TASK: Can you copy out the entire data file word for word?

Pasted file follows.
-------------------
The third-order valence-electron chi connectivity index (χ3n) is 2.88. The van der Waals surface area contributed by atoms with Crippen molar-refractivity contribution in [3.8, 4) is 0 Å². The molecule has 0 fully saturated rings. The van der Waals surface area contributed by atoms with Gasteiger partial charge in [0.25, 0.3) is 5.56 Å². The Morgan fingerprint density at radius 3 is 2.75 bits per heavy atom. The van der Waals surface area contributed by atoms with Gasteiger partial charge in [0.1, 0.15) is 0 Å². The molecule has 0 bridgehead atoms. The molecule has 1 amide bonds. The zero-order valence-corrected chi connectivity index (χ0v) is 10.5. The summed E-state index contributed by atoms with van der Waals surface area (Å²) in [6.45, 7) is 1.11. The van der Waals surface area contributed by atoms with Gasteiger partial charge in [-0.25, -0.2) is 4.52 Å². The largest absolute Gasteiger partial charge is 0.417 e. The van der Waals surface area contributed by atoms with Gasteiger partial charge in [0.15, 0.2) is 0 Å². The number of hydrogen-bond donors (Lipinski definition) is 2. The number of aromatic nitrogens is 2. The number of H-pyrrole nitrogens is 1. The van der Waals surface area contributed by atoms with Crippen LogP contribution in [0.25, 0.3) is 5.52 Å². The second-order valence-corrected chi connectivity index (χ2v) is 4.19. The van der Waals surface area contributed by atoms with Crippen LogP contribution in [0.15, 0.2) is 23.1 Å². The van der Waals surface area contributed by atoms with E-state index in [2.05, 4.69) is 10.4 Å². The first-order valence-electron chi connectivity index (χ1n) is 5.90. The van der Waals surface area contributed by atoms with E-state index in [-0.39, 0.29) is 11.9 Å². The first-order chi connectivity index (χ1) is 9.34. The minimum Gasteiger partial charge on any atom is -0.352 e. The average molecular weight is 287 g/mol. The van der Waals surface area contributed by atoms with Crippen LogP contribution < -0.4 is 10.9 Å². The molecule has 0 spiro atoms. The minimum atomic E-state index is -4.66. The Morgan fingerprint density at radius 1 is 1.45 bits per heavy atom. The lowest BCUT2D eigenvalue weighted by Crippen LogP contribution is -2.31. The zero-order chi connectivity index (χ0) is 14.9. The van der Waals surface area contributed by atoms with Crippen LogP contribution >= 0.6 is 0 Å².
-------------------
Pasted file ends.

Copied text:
The third-order valence-electron chi connectivity index (χ3n) is 2.88. The van der Waals surface area contributed by atoms with Crippen molar-refractivity contribution in [3.8, 4) is 0 Å². The molecule has 0 fully saturated rings. The van der Waals surface area contributed by atoms with Gasteiger partial charge in [0.25, 0.3) is 5.56 Å². The Morgan fingerprint density at radius 3 is 2.75 bits per heavy atom. The van der Waals surface area contributed by atoms with Gasteiger partial charge in [0.1, 0.15) is 0 Å². The molecule has 0 bridgehead atoms. The molecule has 1 amide bonds. The zero-order valence-corrected chi connectivity index (χ0v) is 10.5. The summed E-state index contributed by atoms with van der Waals surface area (Å²) in [6.45, 7) is 1.11. The van der Waals surface area contributed by atoms with Gasteiger partial charge in [-0.25, -0.2) is 4.52 Å². The largest absolute Gasteiger partial charge is 0.417 e. The van der Waals surface area contributed by atoms with Gasteiger partial charge in [0.15, 0.2) is 0 Å². The number of hydrogen-bond donors (Lipinski definition) is 2. The number of aromatic nitrogens is 2. The number of H-pyrrole nitrogens is 1. The van der Waals surface area contributed by atoms with Crippen LogP contribution in [0.25, 0.3) is 5.52 Å². The second-order valence-corrected chi connectivity index (χ2v) is 4.19. The van der Waals surface area contributed by atoms with Crippen LogP contribution in [0.15, 0.2) is 23.1 Å². The van der Waals surface area contributed by atoms with E-state index in [2.05, 4.69) is 10.4 Å². The first-order valence-electron chi connectivity index (χ1n) is 5.90. The van der Waals surface area contributed by atoms with E-state index in [-0.39, 0.29) is 11.9 Å². The first-order chi connectivity index (χ1) is 9.34. The minimum Gasteiger partial charge on any atom is -0.352 e. The average molecular weight is 287 g/mol. The van der Waals surface area contributed by atoms with Crippen LogP contribution < -0.4 is 10.9 Å². The molecule has 0 spiro atoms. The minimum atomic E-state index is -4.66. The Morgan fingerprint density at radius 1 is 1.45 bits per heavy atom. The lowest BCUT2D eigenvalue weighted by Crippen LogP contribution is -2.31. The zero-order chi connectivity index (χ0) is 14.9. The van der Waals surface area contributed by atoms with Crippen LogP contribution >= 0.6 is 0 Å².